Serbia gives isolated Putin a hero's welcome
Serbia laid out the red carpet Thursday for Russian President Vladimir Putin, on a visit to shore up ties with its loyal European ally as Moscow faces increasing international isolation.
Thousands of people lined the streets to greet the Kremlin strongman as he attended a military parade marking the 70th anniversary of Belgrade's liberation from Nazi occupation.
The event -- the first military parade in Belgrade in 30 years -- was brought forward by four days to coincide with Putin's visit.
Shortly before his arrival, Putin accused his US counterpart Barack Obama of a hostile approach towards Russia, warning in a Cold War-style tirade that Moscow would not be blackmailed by the West over the conflict in Ukraine.
"Russia, just as it was in the past, will always see Serbia as our closest ally," Putin said after a meeting Serbian counterpart Tomislav Nikolic, seeking to cement Russia's influence in its Balkan ally.
"Next May we will together celebrate the 70th anniversary of the great victory," the end of World War II, he told the crowds chanting his name at the parade.
"It is our joint obligation to remember lessons from World War II and to stand against attempts to glorify Nazis and their allies, to unite efforts in creating an atmosphere of trust and mutual understanding on the European continent," he said.
Putin has warned of rising "neo-Nazism" in the Baltics and Ukraine, where the six-month conflict has led to the worst rift in East-West ties since the Cold War.
Despite heavy rain, more than 3,000 soldiers joined the Belgrade parade, which also featured a Russian aerobatics display but was pointedly not attended by any US officials.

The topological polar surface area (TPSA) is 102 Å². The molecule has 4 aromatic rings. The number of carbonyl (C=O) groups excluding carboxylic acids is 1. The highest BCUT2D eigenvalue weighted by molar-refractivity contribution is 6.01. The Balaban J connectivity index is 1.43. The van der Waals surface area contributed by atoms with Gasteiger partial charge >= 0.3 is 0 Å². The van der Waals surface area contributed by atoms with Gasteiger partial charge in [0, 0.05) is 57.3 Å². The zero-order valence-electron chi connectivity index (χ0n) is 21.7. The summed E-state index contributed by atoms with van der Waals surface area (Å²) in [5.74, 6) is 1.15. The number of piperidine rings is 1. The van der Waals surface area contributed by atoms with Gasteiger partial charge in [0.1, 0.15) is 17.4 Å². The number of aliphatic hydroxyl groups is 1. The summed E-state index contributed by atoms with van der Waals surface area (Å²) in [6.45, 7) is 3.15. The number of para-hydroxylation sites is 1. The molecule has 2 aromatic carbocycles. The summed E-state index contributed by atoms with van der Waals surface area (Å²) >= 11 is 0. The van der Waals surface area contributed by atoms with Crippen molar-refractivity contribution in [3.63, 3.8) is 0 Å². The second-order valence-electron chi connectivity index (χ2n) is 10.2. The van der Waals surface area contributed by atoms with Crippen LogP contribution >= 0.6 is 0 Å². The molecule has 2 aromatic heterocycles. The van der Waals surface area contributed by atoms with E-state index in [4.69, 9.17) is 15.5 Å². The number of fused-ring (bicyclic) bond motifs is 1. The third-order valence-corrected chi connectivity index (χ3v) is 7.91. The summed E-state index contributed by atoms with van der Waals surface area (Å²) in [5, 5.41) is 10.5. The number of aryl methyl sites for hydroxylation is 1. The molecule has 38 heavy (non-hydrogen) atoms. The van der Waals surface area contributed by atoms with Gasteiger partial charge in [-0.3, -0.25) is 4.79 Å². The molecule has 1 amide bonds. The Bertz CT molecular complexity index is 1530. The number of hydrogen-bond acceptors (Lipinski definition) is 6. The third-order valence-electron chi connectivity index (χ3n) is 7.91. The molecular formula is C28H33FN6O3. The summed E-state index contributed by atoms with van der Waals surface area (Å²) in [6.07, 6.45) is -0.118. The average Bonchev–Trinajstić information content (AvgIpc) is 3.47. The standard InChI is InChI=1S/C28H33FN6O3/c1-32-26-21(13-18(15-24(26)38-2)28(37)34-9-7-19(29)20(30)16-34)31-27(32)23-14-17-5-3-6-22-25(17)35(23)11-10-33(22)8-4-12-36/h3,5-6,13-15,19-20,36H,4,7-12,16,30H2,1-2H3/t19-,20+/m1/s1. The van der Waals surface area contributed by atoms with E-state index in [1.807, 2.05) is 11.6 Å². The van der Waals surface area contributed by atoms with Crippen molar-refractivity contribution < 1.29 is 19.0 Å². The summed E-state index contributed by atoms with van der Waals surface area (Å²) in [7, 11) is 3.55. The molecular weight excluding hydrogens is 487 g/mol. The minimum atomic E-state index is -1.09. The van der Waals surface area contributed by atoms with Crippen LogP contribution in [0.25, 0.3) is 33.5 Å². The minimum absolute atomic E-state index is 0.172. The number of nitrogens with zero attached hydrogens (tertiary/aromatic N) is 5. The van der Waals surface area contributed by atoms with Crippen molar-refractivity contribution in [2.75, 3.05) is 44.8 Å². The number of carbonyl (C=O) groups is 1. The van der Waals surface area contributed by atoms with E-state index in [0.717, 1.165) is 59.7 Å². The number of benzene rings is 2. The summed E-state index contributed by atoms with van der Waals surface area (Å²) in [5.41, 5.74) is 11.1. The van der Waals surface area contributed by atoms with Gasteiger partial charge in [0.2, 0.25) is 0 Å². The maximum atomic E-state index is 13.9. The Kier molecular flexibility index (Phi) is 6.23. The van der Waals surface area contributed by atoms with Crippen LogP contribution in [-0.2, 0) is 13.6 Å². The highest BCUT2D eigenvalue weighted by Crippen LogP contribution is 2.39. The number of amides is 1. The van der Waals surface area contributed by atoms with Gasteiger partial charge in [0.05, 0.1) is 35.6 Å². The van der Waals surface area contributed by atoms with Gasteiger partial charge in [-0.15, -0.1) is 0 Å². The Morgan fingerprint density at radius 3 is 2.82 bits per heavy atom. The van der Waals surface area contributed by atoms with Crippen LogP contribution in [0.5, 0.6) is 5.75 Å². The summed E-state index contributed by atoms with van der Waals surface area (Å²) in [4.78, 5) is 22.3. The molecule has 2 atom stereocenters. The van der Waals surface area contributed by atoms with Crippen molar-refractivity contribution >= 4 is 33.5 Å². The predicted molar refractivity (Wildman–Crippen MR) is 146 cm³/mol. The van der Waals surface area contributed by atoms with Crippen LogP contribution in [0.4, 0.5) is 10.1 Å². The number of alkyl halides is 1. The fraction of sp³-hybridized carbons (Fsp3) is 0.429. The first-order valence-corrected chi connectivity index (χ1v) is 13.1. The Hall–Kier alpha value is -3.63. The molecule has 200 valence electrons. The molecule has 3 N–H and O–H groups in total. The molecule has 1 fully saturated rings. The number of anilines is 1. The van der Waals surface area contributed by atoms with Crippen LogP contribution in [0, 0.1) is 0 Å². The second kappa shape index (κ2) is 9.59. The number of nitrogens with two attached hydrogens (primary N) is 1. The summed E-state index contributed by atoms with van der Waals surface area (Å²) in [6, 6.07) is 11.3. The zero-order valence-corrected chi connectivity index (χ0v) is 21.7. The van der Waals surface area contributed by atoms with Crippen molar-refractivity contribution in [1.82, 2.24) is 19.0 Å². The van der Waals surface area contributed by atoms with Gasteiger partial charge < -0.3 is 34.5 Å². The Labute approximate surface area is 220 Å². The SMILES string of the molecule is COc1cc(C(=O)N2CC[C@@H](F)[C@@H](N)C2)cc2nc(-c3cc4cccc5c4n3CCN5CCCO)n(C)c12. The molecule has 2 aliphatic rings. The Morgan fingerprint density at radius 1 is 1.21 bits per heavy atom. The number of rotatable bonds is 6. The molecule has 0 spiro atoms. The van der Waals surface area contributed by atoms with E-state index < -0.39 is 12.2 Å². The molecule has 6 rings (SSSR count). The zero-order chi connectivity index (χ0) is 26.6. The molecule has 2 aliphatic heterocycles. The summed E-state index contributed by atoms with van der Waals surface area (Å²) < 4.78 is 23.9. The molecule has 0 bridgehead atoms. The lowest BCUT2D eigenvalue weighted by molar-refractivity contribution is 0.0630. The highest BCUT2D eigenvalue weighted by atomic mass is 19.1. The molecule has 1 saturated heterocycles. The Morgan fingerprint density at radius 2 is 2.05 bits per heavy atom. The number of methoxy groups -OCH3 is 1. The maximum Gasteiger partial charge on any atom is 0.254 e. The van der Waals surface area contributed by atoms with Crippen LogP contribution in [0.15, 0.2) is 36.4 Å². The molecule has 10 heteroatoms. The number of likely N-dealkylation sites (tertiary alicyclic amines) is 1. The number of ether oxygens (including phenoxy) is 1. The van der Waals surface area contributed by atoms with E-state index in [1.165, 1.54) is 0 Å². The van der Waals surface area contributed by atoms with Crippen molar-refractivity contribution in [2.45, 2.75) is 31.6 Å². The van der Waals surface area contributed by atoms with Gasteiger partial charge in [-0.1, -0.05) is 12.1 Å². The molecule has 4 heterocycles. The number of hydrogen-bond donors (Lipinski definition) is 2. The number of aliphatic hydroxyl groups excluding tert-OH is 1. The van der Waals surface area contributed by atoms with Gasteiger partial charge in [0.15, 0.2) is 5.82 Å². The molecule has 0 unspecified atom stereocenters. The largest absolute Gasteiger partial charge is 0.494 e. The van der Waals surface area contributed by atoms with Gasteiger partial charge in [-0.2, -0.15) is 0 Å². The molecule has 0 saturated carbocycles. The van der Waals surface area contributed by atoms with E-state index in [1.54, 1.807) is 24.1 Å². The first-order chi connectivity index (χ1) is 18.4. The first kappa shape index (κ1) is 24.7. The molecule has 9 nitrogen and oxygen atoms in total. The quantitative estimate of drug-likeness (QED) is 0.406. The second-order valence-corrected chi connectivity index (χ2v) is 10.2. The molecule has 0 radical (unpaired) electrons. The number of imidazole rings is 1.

The visit was also used as an opportunity for Serbia to once again make clear its role as a loyal friend of Russia.
Despite seeking membership of the EU, Serbia has refused to align with the bloc's increasingly punishing sanctions against Moscow over the Ukraine crisis.
- Improving economic ties -
"Serbia will not impose sanctions against the Russian Federation. This government is not going to do so," Serbian Prime Minister Aleksandar Vucic reiterated after meeting Putin.
The EU, which began accession talks with Serbia in January, had bluntly told Belgrade it should prove its credentials as a future member during the Putin visit.
Since the Ukraine crisis erupted, Serbia has been trying to balance its obligations towards the EU and maintaining good ties with Moscow.
Russia has backed Serbia's opposition to Kosovo's independence and Putin assured Serbian officials that there would be no change in Moscow's position.
The two sides discussed ways of improving economic cooperation, particularly in agriculture, as Putin said it was "right moment for Serbia to take place on the Russian market" in the face of EU sanctions.
Moscow and Belgrade already have a free-trade agreement, and Russia is Serbia's third largest foreign trade partner with two-way business in 2013 at almost $3 billion.
Earlier, Putin and Nikolic laid wreaths at a cemetery where Russian soldiers killed in the October 1944 battle for Belgrade liberation are buried.
Later on Thursday Putin was to take centre stage at an Asia-Europe (ASEM) summit that opens in Milan, where he is to hold talks with Ukraine counterpart Petro Poroshenko and European leaders on Friday.
© 2014 AFP